The Cannonball Express was the fabled train that was so fast it took three men to say "Here she comes," "Here she is," and "There she goes." Computers are fast too, although unlike trains, most aren’t self-propelled. What makes a computer fast, and how much effect does software design have? How much faster are today’s computers than yesterday’s? Recently I revisited some of these questions, beginning with a trip down memory lane.
Back in the Stone Age — Twenty years ago, I was teaching myself programming and had access to a DEC PDP-11/60 minicomputer on evenings and weekends. This beast was bigger than a washing machine, and during workdays I shared it with two dozen other technicians and engineers. I found a word puzzle in a magazine and thought it would be fun to program the PDP to solve it. The puzzle was as follows.
Given a phrase and a sheet of graph paper, write the phrase on the graph paper according to these rules:
- Write one letter per square on the graph paper, like filling in a crossword puzzle. Ignore case and anything that’s not one of the 26 letters of the alphabet. The phrase "N. 1st Street" is thus identical to "NSTSTREET".
- Put the first letter of the phrase in any square you like.
- After writing any letter, put the next letter of the phrase in any adjacent square. Here, "adjacent" means any of the eight neighboring squares, up, down, left, right, or diagonally. You may reuse a square if it is adjacent and already holds the letter you need; otherwise you must use a blank square. You can’t use the same square twice in a row – no "hopping in place" for double letters.
The goal is to write the phrase inside a rectangle of the smallest possible area. (A subtle point: you are not trying to write in a minimal number of squares.) To score your solution, draw the smallest enclosing rectangle you can and take its area. The rectangle may enclose some blank squares; count them, too.
Got it? Tongue-twisters are the most fun because they have lots of opportunities to reuse whole snaky strings of squares. The 37 letters in "Peter Piper picked a peck of pickled peppers" can be packed into a 3 by 5 rectangle, like this (view this in a monospaced font):
OFIPT KCPER LEDAS
In those days I knew computers were "fast" but had no idea how fast. The answer turned out to be "not very." I wrote a program to solve these puzzles and called it Piper after the tongue-twister. I set Piper running on a medium-length phrase on a Friday evening, and came back on Monday to find it still running. It had found several less-than-best solutions but hadn’t finished. Way too slow – I found a better solution myself on paper in about half an hour.
Why did it take so long? Piper was a "brute force" program. It tried every possible solution to the problem, one after another. The trouble is that there are too many possible solutions. Exactly how many depends on the phrase, but for any non-trivial phrase the number is astronomical. I realized for the first time that "fast" sometimes isn’t "fast enough." This point may be obvious today, when we all use computers and are weary of waiting for them. But in 1979, that PDP-11 was only the second computer I had ever seen!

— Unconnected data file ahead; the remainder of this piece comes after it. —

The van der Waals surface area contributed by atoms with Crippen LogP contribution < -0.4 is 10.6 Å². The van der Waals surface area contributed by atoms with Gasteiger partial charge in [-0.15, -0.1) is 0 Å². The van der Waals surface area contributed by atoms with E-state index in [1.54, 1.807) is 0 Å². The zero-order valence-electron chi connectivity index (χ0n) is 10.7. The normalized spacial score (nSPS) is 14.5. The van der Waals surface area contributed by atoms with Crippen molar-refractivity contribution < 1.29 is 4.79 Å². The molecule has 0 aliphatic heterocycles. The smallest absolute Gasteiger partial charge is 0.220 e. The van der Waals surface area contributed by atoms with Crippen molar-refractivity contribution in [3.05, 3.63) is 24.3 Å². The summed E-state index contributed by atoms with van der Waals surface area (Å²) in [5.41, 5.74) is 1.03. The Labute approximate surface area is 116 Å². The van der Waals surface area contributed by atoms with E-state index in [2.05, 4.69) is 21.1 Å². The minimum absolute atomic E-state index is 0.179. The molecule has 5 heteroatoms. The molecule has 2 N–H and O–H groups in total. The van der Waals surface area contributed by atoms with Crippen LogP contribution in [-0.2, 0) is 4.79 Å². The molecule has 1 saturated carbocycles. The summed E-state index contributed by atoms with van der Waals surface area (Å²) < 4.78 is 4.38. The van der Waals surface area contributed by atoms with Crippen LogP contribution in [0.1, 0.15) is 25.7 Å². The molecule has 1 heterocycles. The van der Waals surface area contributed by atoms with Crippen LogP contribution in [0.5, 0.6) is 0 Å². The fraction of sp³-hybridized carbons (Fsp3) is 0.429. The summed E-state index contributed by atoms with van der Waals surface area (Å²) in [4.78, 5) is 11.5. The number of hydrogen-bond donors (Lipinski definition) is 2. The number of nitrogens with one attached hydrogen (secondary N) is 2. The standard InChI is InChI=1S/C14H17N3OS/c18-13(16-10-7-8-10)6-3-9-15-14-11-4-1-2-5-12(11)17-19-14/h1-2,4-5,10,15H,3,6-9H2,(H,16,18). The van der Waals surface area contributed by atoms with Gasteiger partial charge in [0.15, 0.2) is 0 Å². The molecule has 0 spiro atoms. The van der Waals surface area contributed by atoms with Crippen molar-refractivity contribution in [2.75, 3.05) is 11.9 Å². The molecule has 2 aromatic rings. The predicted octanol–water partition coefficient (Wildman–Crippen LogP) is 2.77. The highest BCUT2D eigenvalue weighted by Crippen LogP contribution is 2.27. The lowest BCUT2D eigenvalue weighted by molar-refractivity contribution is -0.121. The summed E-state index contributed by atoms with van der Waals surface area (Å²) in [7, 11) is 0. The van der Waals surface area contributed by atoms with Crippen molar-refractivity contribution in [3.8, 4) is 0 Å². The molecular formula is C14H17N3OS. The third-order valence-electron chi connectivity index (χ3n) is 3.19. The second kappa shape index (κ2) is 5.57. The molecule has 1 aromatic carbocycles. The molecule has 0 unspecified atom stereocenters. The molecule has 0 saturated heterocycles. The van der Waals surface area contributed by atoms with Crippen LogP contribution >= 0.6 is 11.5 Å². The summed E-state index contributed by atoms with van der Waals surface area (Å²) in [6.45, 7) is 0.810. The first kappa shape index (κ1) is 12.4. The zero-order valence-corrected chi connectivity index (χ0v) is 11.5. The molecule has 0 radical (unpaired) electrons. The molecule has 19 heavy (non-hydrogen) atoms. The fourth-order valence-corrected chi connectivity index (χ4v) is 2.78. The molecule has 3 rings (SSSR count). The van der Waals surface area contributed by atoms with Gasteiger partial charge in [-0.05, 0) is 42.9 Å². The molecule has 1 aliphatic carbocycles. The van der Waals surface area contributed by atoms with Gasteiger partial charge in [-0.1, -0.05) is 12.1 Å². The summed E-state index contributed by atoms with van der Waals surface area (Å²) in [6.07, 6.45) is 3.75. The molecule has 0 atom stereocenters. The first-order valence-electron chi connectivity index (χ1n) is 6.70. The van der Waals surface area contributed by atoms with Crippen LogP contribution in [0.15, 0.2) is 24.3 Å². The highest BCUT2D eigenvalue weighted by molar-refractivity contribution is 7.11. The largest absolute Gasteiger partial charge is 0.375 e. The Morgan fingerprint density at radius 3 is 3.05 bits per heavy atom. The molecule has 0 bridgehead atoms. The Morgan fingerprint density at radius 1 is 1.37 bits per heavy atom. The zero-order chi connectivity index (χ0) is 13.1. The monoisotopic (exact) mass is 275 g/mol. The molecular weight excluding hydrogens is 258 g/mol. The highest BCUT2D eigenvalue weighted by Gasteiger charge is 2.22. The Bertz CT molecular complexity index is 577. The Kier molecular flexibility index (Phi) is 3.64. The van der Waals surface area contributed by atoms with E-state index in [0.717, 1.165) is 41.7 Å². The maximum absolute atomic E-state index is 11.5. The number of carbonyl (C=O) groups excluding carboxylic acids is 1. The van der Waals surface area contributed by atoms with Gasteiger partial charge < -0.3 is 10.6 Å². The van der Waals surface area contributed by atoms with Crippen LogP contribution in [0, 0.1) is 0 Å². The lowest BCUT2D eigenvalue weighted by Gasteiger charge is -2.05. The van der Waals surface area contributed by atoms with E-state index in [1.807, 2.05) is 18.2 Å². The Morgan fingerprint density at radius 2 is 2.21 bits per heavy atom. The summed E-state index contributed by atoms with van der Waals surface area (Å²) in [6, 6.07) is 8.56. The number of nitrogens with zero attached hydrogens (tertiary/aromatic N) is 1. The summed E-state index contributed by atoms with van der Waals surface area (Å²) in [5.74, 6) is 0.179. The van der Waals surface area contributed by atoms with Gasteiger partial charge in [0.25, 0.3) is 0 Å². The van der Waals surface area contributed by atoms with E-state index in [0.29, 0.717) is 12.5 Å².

What Part of Fast Don’t You Understand? I saw that I would have to make Piper faster. There are two basic ways to speed up a program. Plan A is to find a better way of solving the problem, but after twenty years I still haven’t thought of a better solution. That leaves plan B, the classic efficiency expert’s solution: eliminate unnecessary steps. For example, Piper created every possible solution, then calculated the area of each. It built each solution one letter at a time, so instead of taking the area only for completed solutions, I changed Piper to check the area after placing each letter. If placing a letter made the solution-in-progress take up more space than the smallest complete solution found so far, Piper could skip the rest of that solution (and all other solutions that started the same way) and move right on to the next one. This eliminated a huge amount of work and greatly improved Piper’s speed. Finding clever ways to track the area of a growing solution helped too, because it was faster than calculating the area from scratch after each letter. I also found a way to calculate a minimum size for the final solution quickly: I couldn’t guarantee that the best solution would be that small, but I could guarantee that it wouldn’t be smaller. If Piper got lucky and found a solution as small as that calculated minimum, it could stop immediately. Otherwise it would continue on after finding the best solution, vainly seeking a still better one.
Eventually Piper became clever enough to finish that original phrase in a reasonably short period of time. But the holy grail continued to elude me: I wanted a solution for "How much wood would a woodchuck chuck if a woodchuck could chuck wood?" That PDP (and, perhaps, my cleverness) were not up to the task. I had run out of ideas for speeding up Piper, and runs still took longer than a weekend. But if I couldn’t improve Piper, I could at least hope to run it on a faster computer.